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Distributed February 26, 2005
Contact Mark Nickel

Meeting of the Brown Corporation
$20M Gift Will Support Center for Computational Molecular Biology

The Corporation of Brown University has formally accepted a gift that will provide five new professorships for the Center for Computational Molecular Biology. The Corporation also established new named professorships and accepted other gifts in support of the Plan for Academic Enrichment.

PROVIDENCE, R.I. — The Corporation of Brown University formally accepted a $20-million gift in support of its new Center for Computational Molecular Biology (CCMB). The gift, made by a Brown trustee, will help build the CCMB in a dramatic way. Sixteen million dollars of the gift will be used to endow and support five professorships in academic departments that are directly involved in activities of the center:

  • Computer Science;
  • Molecular Pharmacology, Physiology, and Biotechnology;
  • Molecular Biology, Cell Biology and Biochemistry;
  • Ecology and Evolutionary Biology; and
  • Applied Mathematics.

The remaining $4 million will support graduate and undergraduate research and teaching programs in computational molecular biology.

“By endowing professorships in five different academic departments, this generous and visionary gift highlights the University’s unique strength in developing multidisciplinary programs,” said Brown President Ruth J. Simmons. “Computational molecular biology is a young and rapidly developing field in which Brown University will play a significant national role.”

The sequencing of genomes for humans and other species has offered scientists a flood of new biological information. Brown established the CCMB to support research that will take the data-processing tools of mathematics, statistics and computer science and apply them to key questions about human development, aging and evolution. Research will also shed light on the causes of, and treatments for, diseases such as cancer and diabetes.

“The genomes offer enormous promise for science and society, and this very generous gift will help us meet that promise,” said Chip Lawrence, professor of applied mathematics, who came to Brown last fall as the CCMB’s first director. “The gift also highlights Brown’s clear commitment to computational molecular biology, a level of commitment few universities have made.”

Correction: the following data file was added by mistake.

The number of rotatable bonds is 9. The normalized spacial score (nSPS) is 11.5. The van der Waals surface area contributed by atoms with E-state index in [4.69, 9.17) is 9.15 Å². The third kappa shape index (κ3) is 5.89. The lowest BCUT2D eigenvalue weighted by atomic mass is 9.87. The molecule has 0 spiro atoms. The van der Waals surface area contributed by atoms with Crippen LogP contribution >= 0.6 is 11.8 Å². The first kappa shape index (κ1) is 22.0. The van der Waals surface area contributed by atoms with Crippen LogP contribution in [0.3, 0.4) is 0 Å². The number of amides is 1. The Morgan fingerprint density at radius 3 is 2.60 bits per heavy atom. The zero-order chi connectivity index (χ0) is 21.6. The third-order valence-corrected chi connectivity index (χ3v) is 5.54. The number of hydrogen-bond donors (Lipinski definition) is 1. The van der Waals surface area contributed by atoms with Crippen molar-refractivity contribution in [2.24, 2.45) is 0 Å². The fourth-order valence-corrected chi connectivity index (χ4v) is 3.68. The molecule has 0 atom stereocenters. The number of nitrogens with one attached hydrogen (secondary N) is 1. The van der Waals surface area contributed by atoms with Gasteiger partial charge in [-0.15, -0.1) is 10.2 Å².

In addition to the five professorships endowed through the $20-million gift to the CCMB, the Corporation formally accepted gifts to establish the following endowed positions:

  • The Alan G. Hassenfeld Professorship in Pediatrics will support an outstanding physician-scientist in the Department of Pediatrics, who will teach and conduct research in pediatric oncology. The gift establishing the chair was made in honor of Dr. Edwin Forman’s contributions to the care of pediatric cancer patients and to biomedical ethics.
  • The University Professorship in Computer Science will support a distinguished senior scholar in the Department of Computer Science, who will play an important and continuing role in interdisciplinary studies involving information technology research and teaching. Funding for the chair came from friends and former students of Andries van Dam, professor of computer science and vice president for research, who wished both to recognize van Dam’s work at Brown and to mark the 25th anniversary of the Department of Computer Science. The professorship will be renamed in van Dam’s honor upon his retirement from the faculty.

Appointments to Named and Endowed Chairs

  • Osvaldo Sala has been appointed the Sloan Lindemann and George Lindemann Jr. Distinguished Professor in Environmental Studies. Sala joined the faculty this year as professor of biology to lead the Environmental Change Initiative and to serve as director of the Center for Environmental Studies.
  • Jingming Xu has been appointed the Harrison S. Kravis University Professor. Xu joined the Brown faculty in 1999 with a joint appointment as professor in the Division of Engineering and the Department of Physics.

Other Gifts

University policy requires formal acceptance by the Corporation of all gifts to the University of $1 million or more. The Corporation formally received:

  • A gift of $5 million from Susan P. and Richard A. Friedman to create a 24-hour study center in the Sciences Library (see news release 04-093) and to support the Brown Annual Fund;
  • a gift of $2.5 million from a fellow emeritus and his wife to endow an assistant professorship in environmental studies, to increase the library endowment, to create undergraduate teaching and research assistantships and to the Brown Annual Fund; and
  • a gift of $2.3 million from a University fellow to establish an endowment for the Harriet W. Sheridan Center for Teaching and Learning.


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